Business leaders in Scotland say individual workplaces should be the ones to decide when employees go back to the office, not the Scottish Government.
They are also urging the government to lift all remaining coronavirus restrictions “as soon as possible”.
Scotland entered ‘beyond level zero’ on Monday 9 August, meaning all venues can once again reopen and physical distancing has ended.
However there are still some restrictions in place, such as providing contact details for track and trace, and gathering limits of 2,000 people indoors and 5,000 outdoors.
Speaking on BBC Good Morning Scotland, Covid Recovery Secretary John Swinney says he believes face coverings will be required at least until the end of next winter, and says Monday to Friday office working may be consigned to the past for many.
Businesses not government should decide
Dr Liz Cameron, chief executive of the Scottish Chambers of Commerce, says it should be up to individual businesses how they operate post-pandemic.
She said: “Even before the Covid-19 pandemic, many businesses had already begun the shift towards introducing new, flexible working models as they recognise that greater flexibility in the workplace can help tackle inequalities, attract talent and retain skills in the economy, benefitting both business and society.
“There is no one-size-fits-all model for businesses or employees when it comes to flexible working however and it should be down to businesses and their employees to determine what the gradual and phased return to the office or workplace will look like.”
She added: “The Scottish Government’s greenlight for businesses to enact their plans for office return was an important step towards supporting employees back to the workplace.
"The most significant lifting of restrictions on our economy to date will be welcomed by Scotland’s business community. We must continue to make progress toward the complete lifting of all legal restrictions as soon as possible" – @lizcameronSCC https://t.co/1HDKm14cDI
— Scottish Chambers (@ScotChambers) August 3, 2021
“The bottom line is that it must be businesses who must be allowed to decide the model that works best for them, in consultation with their employees, not government.
“The economic impact of the return of office worker footfall to our town and city centre businesses, who have been severely impacted by office closure, will be considerable and a return to offices will help put Scotland’s wider economy back on the road to recovery.”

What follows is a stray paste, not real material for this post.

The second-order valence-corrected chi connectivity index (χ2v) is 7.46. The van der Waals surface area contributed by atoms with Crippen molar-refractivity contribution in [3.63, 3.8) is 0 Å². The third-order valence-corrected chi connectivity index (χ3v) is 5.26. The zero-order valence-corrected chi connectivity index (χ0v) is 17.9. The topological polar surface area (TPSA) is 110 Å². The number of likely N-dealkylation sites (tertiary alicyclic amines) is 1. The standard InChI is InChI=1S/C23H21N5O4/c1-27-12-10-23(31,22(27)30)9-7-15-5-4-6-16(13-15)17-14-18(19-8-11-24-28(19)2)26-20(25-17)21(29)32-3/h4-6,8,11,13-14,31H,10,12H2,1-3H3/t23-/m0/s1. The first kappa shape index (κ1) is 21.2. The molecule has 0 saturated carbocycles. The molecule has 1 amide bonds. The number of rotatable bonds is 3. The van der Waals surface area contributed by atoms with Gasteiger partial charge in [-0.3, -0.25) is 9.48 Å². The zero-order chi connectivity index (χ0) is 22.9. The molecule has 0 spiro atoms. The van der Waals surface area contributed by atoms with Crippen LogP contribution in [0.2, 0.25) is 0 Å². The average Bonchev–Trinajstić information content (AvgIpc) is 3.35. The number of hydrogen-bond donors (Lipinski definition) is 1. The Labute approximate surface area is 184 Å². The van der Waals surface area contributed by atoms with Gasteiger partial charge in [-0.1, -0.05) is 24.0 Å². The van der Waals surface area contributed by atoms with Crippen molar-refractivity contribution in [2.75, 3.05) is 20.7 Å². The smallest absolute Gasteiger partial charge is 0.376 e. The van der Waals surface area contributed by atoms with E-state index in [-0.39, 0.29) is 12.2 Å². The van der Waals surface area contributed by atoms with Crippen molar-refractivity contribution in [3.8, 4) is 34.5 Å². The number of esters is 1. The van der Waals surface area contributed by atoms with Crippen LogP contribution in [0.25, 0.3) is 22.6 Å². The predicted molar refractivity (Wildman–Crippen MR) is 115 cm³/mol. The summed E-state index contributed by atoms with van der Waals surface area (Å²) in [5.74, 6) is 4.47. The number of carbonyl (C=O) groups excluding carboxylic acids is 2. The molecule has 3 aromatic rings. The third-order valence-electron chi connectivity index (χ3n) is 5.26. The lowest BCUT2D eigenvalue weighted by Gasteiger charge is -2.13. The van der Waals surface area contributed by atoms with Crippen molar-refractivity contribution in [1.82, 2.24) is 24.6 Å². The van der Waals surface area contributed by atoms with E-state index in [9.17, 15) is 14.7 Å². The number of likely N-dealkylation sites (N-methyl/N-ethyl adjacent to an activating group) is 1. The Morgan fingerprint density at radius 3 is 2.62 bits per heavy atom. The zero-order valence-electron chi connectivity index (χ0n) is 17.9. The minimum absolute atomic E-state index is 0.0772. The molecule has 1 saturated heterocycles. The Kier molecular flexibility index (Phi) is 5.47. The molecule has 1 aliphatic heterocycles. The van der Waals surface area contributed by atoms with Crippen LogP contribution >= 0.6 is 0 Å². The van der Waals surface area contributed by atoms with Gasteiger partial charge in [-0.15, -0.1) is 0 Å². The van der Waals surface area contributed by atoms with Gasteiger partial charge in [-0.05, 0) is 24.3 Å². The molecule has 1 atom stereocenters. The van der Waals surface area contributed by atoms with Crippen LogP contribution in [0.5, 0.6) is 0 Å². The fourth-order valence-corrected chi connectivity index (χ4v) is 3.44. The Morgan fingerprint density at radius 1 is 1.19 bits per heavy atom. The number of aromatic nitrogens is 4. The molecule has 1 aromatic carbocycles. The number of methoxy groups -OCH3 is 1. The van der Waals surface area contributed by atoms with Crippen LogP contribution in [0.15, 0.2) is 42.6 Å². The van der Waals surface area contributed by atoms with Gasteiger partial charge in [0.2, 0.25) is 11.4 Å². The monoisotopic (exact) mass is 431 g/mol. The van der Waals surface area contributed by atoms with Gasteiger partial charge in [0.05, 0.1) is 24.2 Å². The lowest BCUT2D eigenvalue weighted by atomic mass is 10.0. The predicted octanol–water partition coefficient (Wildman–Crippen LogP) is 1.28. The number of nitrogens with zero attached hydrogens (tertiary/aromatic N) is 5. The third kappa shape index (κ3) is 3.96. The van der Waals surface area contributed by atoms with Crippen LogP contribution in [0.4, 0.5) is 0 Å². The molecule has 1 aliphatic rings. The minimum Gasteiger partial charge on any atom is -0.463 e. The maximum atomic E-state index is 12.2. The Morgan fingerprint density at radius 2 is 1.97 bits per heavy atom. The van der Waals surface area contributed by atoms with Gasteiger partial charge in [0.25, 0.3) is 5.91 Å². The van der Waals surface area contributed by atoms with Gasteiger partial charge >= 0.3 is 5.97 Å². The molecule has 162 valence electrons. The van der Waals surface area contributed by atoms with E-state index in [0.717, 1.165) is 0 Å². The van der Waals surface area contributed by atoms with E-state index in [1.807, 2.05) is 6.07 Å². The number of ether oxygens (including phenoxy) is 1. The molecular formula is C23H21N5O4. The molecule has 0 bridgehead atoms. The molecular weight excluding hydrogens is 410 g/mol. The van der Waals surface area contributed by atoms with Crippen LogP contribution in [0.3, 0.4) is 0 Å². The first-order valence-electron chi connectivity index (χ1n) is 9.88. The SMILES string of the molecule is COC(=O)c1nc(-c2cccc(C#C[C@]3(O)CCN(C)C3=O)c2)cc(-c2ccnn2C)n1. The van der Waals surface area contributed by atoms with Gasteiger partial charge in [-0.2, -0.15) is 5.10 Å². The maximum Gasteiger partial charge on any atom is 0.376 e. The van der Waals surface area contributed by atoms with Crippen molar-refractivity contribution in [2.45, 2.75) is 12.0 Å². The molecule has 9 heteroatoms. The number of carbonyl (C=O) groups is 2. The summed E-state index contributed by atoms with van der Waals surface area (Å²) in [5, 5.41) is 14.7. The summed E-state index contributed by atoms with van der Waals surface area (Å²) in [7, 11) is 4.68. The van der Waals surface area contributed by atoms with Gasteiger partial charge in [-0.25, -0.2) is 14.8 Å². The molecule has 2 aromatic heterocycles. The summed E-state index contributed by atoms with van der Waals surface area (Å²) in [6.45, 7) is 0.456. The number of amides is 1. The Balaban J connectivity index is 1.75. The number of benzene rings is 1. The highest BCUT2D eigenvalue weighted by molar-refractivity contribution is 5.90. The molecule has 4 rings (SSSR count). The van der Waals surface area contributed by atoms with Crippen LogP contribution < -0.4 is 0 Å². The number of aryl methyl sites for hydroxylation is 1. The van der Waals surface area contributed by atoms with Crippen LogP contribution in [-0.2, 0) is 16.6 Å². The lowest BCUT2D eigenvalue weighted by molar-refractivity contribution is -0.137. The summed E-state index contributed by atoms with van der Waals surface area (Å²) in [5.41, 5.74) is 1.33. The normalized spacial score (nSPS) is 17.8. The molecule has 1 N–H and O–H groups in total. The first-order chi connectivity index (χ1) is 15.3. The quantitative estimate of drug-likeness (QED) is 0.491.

Return to offices will boost city centres
Colin Borland, director of devolved nations at the Federation of Small Businesses (FSB), said he wants to see all remaining coronavirus restrictions lifted “as soon as possible”, and said getting those who want to back into the office will help boost town and city centres.
He said: “While the focus has been on big business and the public sector, FSB survey work suggests that Scotland’s office-based small businesses are roughly evenly split regarding whether they plan to operate as they once did or adopt more hybrid or remote working practices.
“Individual businesses will have a lot of factors to consider, such as whether they use any specialist equipment on their premises and the relative costs of different working models.
“While it isn’t clear yet what share of workers will return to offices in the short term, we all want our town and city centres to thrive.
“It is fair to acknowledge many local places faced severe challenges before the pandemic struck, but many problems have been exacerbated by the crisis.
“That’s why we need sustained government funding to future-proof our high streets, so that they’re highly attractive places to locate your business, no matter your sector.
“That in turn will drive the footfall required to support the more traditional operators located in our centres.”
‘Remove any ambiguity on return to offices’
Shane Taylor, policy manager at Aberdeen and Grampian Chamber of Commerce, added: “Mixed messaging on the return to the office will act to constrain our recovery ambitions.
“The Scottish Government must immediately set out indicative dates and an endpoint to the Covid rules that remain in force.
“Crucially, this must remove any ambiguity on the return to the office, giving businesses and employees the space to come to arrangements which work for them.”
Virus is still with us, says government
The Scottish Government says it is important to still keep some restrictions in place as the virus has not completely disappeared.
A spokeswoman for the government said: “We have removed the vast majority of legal restrictions, however the virus has not disappeared and there are some baseline mitigations in place for now to help protect ourselves and each other.
“The remaining regulations will be reviewed regularly to ensure the precautions remain necessary and proportionate.
“Since the start of the pandemic, businesses have benefitted from £3.7 billion in business support, more than a third of total Covid funding, which includes £2.8bn in grants and £965 million in Covid-19 non-domestic rates relief.”